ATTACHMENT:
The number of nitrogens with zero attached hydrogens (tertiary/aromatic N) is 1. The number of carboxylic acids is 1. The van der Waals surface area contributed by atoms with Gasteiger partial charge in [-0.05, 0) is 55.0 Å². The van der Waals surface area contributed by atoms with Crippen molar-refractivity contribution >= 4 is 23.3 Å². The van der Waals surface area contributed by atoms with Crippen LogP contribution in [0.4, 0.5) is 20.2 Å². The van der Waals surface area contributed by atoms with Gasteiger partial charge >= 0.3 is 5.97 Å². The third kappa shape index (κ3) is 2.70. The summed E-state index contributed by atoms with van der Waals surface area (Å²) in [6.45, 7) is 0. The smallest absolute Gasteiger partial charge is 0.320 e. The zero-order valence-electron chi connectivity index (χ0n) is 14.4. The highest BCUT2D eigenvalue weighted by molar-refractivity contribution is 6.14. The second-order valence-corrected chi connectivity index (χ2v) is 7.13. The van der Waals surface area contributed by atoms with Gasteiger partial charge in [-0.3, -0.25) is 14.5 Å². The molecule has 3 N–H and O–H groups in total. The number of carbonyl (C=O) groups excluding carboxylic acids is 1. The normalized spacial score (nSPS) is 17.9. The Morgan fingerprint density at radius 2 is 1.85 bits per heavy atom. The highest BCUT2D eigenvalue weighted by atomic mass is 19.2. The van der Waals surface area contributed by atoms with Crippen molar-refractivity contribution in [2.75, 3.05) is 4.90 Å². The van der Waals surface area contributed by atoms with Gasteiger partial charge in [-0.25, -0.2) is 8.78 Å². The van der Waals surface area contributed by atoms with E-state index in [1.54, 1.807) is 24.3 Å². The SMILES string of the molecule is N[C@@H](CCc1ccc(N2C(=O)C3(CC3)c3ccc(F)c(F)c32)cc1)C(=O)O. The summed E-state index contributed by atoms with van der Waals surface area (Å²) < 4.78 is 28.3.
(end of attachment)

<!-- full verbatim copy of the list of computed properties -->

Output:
The number of nitrogens with zero attached hydrogens (tertiary/aromatic N) is 1. The number of carboxylic acids is 1. The van der Waals surface area contributed by atoms with Gasteiger partial charge in [-0.05, 0) is 55.0 Å². The van der Waals surface area contributed by atoms with Crippen molar-refractivity contribution >= 4 is 23.3 Å². The van der Waals surface area contributed by atoms with Crippen LogP contribution in [0.4, 0.5) is 20.2 Å². The van der Waals surface area contributed by atoms with Gasteiger partial charge >= 0.3 is 5.97 Å². The third kappa shape index (κ3) is 2.70. The summed E-state index contributed by atoms with van der Waals surface area (Å²) in [6.45, 7) is 0. The smallest absolute Gasteiger partial charge is 0.320 e. The zero-order valence-electron chi connectivity index (χ0n) is 14.4. The highest BCUT2D eigenvalue weighted by molar-refractivity contribution is 6.14. The second-order valence-corrected chi connectivity index (χ2v) is 7.13. The van der Waals surface area contributed by atoms with Gasteiger partial charge in [-0.3, -0.25) is 14.5 Å². The molecule has 3 N–H and O–H groups in total. The number of carbonyl (C=O) groups excluding carboxylic acids is 1. The normalized spacial score (nSPS) is 17.9. The Morgan fingerprint density at radius 2 is 1.85 bits per heavy atom. The highest BCUT2D eigenvalue weighted by atomic mass is 19.2. The van der Waals surface area contributed by atoms with Crippen molar-refractivity contribution in [2.75, 3.05) is 4.90 Å². The van der Waals surface area contributed by atoms with Gasteiger partial charge in [-0.25, -0.2) is 8.78 Å². The van der Waals surface area contributed by atoms with E-state index in [1.54, 1.807) is 24.3 Å². The SMILES string of the molecule is N[C@@H](CCc1ccc(N2C(=O)C3(CC3)c3ccc(F)c(F)c32)cc1)C(=O)O. The summed E-state index contributed by atoms with van der Waals surface area (Å²) < 4.78 is 28.3.